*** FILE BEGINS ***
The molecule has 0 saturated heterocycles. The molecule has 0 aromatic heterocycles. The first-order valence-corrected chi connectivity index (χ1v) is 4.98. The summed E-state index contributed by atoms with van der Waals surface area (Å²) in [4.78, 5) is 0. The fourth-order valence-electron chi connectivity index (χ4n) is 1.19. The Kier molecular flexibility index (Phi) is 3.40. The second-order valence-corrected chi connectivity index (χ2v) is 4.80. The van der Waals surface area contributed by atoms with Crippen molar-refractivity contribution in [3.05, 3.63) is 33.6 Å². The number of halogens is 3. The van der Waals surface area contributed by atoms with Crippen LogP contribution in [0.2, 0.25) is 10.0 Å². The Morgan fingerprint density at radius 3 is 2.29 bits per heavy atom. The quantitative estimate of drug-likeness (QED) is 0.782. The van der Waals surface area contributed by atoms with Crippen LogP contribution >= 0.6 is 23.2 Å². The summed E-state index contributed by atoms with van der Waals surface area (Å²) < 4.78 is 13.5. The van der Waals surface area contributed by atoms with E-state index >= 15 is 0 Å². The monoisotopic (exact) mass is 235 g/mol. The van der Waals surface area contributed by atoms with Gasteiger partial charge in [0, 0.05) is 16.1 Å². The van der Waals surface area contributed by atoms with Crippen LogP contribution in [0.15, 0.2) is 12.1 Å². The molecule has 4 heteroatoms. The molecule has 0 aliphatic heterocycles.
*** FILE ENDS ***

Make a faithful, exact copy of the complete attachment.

The molecule has 0 saturated heterocycles. The molecule has 0 aromatic heterocycles. The first-order valence-corrected chi connectivity index (χ1v) is 4.98. The summed E-state index contributed by atoms with van der Waals surface area (Å²) in [4.78, 5) is 0. The fourth-order valence-electron chi connectivity index (χ4n) is 1.19. The Kier molecular flexibility index (Phi) is 3.40. The second-order valence-corrected chi connectivity index (χ2v) is 4.80. The van der Waals surface area contributed by atoms with Crippen molar-refractivity contribution in [3.05, 3.63) is 33.6 Å². The number of halogens is 3. The van der Waals surface area contributed by atoms with Crippen LogP contribution in [0.2, 0.25) is 10.0 Å². The Morgan fingerprint density at radius 3 is 2.29 bits per heavy atom. The quantitative estimate of drug-likeness (QED) is 0.782. The van der Waals surface area contributed by atoms with Crippen LogP contribution >= 0.6 is 23.2 Å². The summed E-state index contributed by atoms with van der Waals surface area (Å²) < 4.78 is 13.5. The van der Waals surface area contributed by atoms with E-state index >= 15 is 0 Å². The monoisotopic (exact) mass is 235 g/mol. The van der Waals surface area contributed by atoms with Gasteiger partial charge in [0, 0.05) is 16.1 Å². The van der Waals surface area contributed by atoms with Crippen LogP contribution in [0.15, 0.2) is 12.1 Å². The molecule has 4 heteroatoms. The molecule has 0 aliphatic heterocycles.